AR-BeatlesSgtPepper50Package225.jpgVocals are now much clearer, enabling you to make out every syllable. You can more easily detect individual Beatle voices even amidst densely layered harmonies. On “Fixing a Hole” those lush voicings are much more up front, almost like the way George Martin mixed The Beatles’ backup vocals for the Abbey Road album (think “Because” and “Sun King”) two years later. It is really beautiful to hear these richly detailed parts. 

The strings on “She’s Leaving Home” are remarkable, offering up detail — such as low cellos on the chorus — which I’d never fully noticed before. Remember that in addition to the recordings being bounced down multiple generations (losing fidelity along the way) there was always some level of compression applied to the vinyl records to accommodate the limitations of the average record player back in the day — if a record was cut too hot, the discs would make the “needle” skip (if you will) because some lower cost players simply could not track that sort of wide range musical information.  That said, with this newly very Hi Fi presentation, this song feels almost like this could be a modern recording by The Kronos Quartet. Its really haunting to feel the Harp behind you as Lennon’s aching voice floats away with a somber “Bye-bye…”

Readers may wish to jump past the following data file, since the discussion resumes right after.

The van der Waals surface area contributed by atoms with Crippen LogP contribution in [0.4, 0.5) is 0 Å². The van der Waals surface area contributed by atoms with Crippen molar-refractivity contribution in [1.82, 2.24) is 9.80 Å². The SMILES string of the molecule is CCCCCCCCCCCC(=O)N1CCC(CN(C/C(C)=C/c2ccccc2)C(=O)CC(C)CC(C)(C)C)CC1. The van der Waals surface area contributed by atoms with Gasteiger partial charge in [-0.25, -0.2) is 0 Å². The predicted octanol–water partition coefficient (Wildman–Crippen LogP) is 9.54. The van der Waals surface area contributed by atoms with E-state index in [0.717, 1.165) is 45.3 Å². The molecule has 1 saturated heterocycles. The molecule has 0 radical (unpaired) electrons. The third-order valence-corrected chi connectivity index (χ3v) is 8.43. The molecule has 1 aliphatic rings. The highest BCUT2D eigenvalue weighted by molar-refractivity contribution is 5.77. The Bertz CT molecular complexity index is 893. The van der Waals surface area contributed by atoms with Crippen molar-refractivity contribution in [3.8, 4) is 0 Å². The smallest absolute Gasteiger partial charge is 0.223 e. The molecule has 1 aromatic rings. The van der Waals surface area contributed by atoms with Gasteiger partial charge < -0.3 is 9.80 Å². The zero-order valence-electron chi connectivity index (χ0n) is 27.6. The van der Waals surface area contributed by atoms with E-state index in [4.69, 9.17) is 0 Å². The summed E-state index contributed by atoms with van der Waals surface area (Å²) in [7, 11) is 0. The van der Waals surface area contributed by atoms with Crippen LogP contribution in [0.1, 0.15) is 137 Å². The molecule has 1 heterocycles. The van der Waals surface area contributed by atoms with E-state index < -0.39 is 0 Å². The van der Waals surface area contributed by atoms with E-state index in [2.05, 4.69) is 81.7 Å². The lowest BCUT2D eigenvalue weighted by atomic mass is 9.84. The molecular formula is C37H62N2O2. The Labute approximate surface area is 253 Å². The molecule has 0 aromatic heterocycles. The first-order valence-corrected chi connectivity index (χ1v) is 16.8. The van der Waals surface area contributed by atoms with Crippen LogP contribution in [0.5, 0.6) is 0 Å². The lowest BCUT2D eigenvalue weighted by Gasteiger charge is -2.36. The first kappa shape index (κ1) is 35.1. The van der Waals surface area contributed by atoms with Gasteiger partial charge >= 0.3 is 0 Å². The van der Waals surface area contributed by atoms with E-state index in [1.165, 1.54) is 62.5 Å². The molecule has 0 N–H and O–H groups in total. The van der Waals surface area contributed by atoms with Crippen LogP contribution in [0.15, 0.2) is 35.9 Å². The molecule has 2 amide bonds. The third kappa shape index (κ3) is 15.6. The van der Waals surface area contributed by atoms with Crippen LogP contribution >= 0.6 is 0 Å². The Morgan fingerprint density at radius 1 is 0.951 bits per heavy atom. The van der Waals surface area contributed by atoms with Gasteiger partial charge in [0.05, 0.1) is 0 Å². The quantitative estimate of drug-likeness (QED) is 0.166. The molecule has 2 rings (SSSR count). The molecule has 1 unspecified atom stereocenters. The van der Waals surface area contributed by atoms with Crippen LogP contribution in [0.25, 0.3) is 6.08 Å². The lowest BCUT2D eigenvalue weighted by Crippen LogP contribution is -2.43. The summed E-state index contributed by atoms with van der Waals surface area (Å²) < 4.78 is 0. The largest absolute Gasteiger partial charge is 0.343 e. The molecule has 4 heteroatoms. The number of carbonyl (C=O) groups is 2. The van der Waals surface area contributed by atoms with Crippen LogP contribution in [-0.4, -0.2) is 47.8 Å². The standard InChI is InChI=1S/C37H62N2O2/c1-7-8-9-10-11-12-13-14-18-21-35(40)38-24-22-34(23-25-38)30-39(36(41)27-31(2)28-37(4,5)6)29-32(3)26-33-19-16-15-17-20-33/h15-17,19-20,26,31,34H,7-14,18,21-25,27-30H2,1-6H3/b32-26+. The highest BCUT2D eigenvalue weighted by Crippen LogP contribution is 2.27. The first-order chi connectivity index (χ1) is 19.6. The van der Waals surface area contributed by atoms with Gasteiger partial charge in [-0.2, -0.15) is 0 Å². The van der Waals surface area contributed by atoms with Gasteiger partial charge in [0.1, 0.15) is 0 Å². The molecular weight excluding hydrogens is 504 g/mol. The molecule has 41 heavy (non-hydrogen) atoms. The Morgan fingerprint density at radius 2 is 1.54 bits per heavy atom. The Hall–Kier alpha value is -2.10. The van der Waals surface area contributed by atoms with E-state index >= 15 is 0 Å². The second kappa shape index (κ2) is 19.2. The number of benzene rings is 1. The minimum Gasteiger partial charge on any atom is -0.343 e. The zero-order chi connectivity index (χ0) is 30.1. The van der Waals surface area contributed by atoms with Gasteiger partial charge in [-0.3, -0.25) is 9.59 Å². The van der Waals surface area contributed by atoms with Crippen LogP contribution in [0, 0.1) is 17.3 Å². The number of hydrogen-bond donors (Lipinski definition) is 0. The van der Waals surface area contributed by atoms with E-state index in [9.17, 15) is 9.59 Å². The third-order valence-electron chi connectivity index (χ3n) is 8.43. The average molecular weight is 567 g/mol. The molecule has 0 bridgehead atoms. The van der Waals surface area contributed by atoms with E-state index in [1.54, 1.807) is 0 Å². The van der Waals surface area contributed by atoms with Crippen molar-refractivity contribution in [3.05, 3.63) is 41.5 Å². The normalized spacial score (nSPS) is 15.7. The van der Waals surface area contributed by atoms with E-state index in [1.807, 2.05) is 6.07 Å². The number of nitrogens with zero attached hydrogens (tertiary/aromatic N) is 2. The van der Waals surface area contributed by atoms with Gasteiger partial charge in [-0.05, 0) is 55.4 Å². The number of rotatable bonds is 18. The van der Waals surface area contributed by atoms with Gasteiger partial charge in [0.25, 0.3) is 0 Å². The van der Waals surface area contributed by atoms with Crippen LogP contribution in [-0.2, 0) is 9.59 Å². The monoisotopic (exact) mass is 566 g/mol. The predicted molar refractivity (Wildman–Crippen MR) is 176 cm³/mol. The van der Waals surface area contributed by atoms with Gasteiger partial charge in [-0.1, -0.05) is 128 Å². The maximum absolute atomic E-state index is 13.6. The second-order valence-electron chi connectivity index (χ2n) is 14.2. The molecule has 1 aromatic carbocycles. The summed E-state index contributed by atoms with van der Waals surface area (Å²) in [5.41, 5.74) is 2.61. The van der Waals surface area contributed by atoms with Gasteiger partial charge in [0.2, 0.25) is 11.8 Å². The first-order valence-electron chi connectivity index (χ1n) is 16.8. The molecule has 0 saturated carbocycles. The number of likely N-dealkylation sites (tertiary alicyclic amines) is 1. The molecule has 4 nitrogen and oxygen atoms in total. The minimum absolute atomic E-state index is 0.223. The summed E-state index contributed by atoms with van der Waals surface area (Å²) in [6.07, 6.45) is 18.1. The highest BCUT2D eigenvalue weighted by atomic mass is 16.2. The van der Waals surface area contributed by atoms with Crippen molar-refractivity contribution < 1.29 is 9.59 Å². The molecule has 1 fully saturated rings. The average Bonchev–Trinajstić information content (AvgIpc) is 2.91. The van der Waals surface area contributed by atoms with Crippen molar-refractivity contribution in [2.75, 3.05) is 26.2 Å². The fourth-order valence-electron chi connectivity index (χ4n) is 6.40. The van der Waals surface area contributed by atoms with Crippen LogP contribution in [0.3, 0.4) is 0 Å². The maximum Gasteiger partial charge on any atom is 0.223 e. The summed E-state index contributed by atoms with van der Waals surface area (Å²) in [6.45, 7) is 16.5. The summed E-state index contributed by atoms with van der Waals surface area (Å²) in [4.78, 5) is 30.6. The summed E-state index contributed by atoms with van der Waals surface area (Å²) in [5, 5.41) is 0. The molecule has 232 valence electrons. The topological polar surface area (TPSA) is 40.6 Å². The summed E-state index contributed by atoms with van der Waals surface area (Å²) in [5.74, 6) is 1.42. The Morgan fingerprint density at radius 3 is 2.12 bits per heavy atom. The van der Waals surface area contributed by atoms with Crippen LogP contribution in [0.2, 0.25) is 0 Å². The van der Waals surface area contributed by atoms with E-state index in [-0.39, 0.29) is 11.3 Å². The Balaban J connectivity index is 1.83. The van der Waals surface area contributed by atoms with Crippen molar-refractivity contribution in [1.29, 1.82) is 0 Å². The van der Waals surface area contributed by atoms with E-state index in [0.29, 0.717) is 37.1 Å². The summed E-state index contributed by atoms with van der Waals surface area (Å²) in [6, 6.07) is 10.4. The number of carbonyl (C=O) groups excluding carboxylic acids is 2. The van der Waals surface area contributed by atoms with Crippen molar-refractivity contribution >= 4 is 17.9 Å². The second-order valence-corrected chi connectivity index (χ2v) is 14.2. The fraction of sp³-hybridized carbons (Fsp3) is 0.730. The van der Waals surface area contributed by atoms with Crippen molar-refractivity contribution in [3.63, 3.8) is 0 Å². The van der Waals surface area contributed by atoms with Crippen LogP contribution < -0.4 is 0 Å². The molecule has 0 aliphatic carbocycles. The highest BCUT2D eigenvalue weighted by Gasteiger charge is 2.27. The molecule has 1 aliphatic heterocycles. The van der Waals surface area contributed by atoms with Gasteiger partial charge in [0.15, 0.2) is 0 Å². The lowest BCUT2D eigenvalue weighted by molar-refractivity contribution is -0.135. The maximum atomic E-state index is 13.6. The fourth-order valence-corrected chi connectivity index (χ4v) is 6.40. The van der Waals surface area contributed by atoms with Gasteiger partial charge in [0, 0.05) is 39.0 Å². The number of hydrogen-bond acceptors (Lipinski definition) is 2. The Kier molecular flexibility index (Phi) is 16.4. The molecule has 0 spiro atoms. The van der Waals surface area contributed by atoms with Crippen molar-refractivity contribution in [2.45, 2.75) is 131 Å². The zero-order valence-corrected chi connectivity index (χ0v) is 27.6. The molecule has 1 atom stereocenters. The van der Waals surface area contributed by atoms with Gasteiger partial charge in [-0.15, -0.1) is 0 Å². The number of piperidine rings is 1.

The cut-up-spliced-tape Calliope carnival parts on “Being for the Benefit of Mr. kite!” trip gleefully around the room; hey, it was 1967 after all! The rich combination of Indian and traditional orchestral instrumentation on “Within You,Without You” — Violins, Cellos, Sitar, Dilruba — makes for a lovely surround showcase as those final rushes of Harp-like sounds gently hug you. The back up harmonies on “When I’m 64” really pop!  And now you can feel the earthy woodiness of the acoustic guitar opening strums to “Lovely Rita” — and throughout — delivering a wonderful rhythmic twang.